Are they a moral compass, and if so is it all right to buy legislation with their resources?  What if they took the opposite stance - "We'll come if the bill becomes law"?  Would we be angry about such "lobbying", finding it no different than lobbying for a tax break and thus wrong?

  2. wilderness profile image96
    wildernessposted 8 months ago

    Nobody has a thought on this?  Too clear cut and obvious an answer, too murky and unsolvable or just don't care?

  3. RJ Schwartz profile image91
    RJ Schwartzposted 8 months ago

    I think it demonstrates to what length the gay-lobby will go to advance their agenda.  By using professional sports as a sounding board/bargaining tool, and the revenues that come with it, it most certainly is coercion. I think the NFL on the other hand is simply pandering by even considering such a thought.  It's detestable.

    1. wilderness profile image96
      wildernessposted 8 months ago in reply to this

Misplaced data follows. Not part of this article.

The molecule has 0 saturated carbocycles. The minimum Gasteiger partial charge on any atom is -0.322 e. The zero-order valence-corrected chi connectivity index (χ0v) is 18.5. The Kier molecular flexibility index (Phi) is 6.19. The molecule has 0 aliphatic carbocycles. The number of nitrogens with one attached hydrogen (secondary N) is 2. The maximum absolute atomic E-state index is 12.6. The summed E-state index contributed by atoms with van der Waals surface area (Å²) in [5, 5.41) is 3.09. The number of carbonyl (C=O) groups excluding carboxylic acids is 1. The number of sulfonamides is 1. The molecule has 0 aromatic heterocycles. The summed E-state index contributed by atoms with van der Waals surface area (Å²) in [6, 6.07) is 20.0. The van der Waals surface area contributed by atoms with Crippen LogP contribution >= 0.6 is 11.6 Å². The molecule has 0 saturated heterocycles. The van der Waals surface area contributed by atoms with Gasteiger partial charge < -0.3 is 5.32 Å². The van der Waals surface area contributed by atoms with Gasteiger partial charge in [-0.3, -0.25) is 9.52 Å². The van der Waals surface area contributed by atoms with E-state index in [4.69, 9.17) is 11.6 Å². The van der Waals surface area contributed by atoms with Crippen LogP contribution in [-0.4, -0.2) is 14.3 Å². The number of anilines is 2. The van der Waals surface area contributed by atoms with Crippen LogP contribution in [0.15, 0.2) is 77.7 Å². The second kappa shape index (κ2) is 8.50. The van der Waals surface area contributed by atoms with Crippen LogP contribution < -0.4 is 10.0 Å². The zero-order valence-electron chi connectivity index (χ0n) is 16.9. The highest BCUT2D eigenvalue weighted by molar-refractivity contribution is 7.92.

Not sure how the gay lobby got into it - I've never heard that the NFL is just one of their tools before.

      But do you find ANY business buying ANY law to be objectionable?  Or is using your money just another acceptable tool, even for Big Business and we should quit griping when it happens?

    2. Paul Wingert profile image79
      Paul Wingertposted 8 months ago in reply to this

      Gay agenda? Or do you mean a minority who simply want to be treated like everyone else? Was the civil rights movement in the 60's referred to as the black agenda? Homophobes, especially those living backward southern church/states that continue to be an embarrassment to the rest of the nation need to simply grow up and get over themselves!

      1. Kathleen Cochran profile image86
        Kathleen Cochranposted 8 months ago in reply to this

        backward southern church/states  - This is the state where I live and go to an evangelical church, so I want to go on the record as one of many people here who are just as opposed as anyone to legislating the right to be prejudiced against any particular group of people.  The Governor said during the legislative session that he would veto such a bill.  The typical sorry politicians we all suffer with took that as permission to satisfy their primarily conservative base by passing the bill through both houses.  They are cowards.  Now it is up to the lame duck governor to do the right thing and take the hit from some (not all) evangelicals alone.  I only hope - like many others - that he will.